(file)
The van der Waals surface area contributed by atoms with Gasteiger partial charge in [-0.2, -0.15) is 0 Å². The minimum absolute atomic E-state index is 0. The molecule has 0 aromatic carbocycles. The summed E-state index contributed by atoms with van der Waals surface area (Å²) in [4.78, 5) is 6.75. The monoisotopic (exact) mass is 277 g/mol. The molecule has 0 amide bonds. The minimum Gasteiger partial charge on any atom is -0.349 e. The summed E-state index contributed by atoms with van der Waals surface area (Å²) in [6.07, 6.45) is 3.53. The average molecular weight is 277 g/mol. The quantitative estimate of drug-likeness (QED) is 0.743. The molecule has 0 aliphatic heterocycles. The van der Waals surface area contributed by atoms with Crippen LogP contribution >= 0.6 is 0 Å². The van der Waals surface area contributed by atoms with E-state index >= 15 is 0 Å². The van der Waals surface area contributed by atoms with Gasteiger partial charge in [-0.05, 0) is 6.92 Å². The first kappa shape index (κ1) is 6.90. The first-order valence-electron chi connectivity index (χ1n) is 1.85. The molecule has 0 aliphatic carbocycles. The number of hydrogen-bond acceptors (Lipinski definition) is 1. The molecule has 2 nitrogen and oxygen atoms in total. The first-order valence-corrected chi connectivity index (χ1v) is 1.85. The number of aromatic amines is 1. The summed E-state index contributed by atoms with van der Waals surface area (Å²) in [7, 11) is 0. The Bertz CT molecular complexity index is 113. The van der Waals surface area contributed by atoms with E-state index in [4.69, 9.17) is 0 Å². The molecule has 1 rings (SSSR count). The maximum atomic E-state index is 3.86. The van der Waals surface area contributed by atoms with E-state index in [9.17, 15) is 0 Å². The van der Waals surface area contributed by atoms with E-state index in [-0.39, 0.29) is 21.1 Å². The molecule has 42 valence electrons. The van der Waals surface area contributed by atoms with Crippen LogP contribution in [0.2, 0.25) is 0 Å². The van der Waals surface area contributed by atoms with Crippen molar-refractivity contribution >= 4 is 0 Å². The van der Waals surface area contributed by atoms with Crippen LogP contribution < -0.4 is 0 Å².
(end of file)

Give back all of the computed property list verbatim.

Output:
The van der Waals surface area contributed by atoms with Gasteiger partial charge in [-0.2, -0.15) is 0 Å². The minimum absolute atomic E-state index is 0. The molecule has 0 aromatic carbocycles. The summed E-state index contributed by atoms with van der Waals surface area (Å²) in [4.78, 5) is 6.75. The monoisotopic (exact) mass is 277 g/mol. The molecule has 0 amide bonds. The minimum Gasteiger partial charge on any atom is -0.349 e. The summed E-state index contributed by atoms with van der Waals surface area (Å²) in [6.07, 6.45) is 3.53. The average molecular weight is 277 g/mol. The quantitative estimate of drug-likeness (QED) is 0.743. The molecule has 0 aliphatic heterocycles. The van der Waals surface area contributed by atoms with Crippen LogP contribution >= 0.6 is 0 Å². The van der Waals surface area contributed by atoms with E-state index >= 15 is 0 Å². The van der Waals surface area contributed by atoms with Gasteiger partial charge in [-0.05, 0) is 6.92 Å². The first kappa shape index (κ1) is 6.90. The first-order valence-electron chi connectivity index (χ1n) is 1.85. The molecule has 0 aliphatic carbocycles. The number of hydrogen-bond acceptors (Lipinski definition) is 1. The molecule has 2 nitrogen and oxygen atoms in total. The first-order valence-corrected chi connectivity index (χ1v) is 1.85. The number of aromatic amines is 1. The summed E-state index contributed by atoms with van der Waals surface area (Å²) in [7, 11) is 0. The Bertz CT molecular complexity index is 113. The van der Waals surface area contributed by atoms with E-state index in [4.69, 9.17) is 0 Å². The molecule has 1 rings (SSSR count). The maximum atomic E-state index is 3.86. The van der Waals surface area contributed by atoms with E-state index in [9.17, 15) is 0 Å². The van der Waals surface area contributed by atoms with E-state index in [-0.39, 0.29) is 21.1 Å². The molecule has 42 valence electrons. The van der Waals surface area contributed by atoms with Crippen LogP contribution in [0.2, 0.25) is 0 Å². The van der Waals surface area contributed by atoms with Crippen molar-refractivity contribution >= 4 is 0 Å². The van der Waals surface area contributed by atoms with Crippen LogP contribution < -0.4 is 0 Å².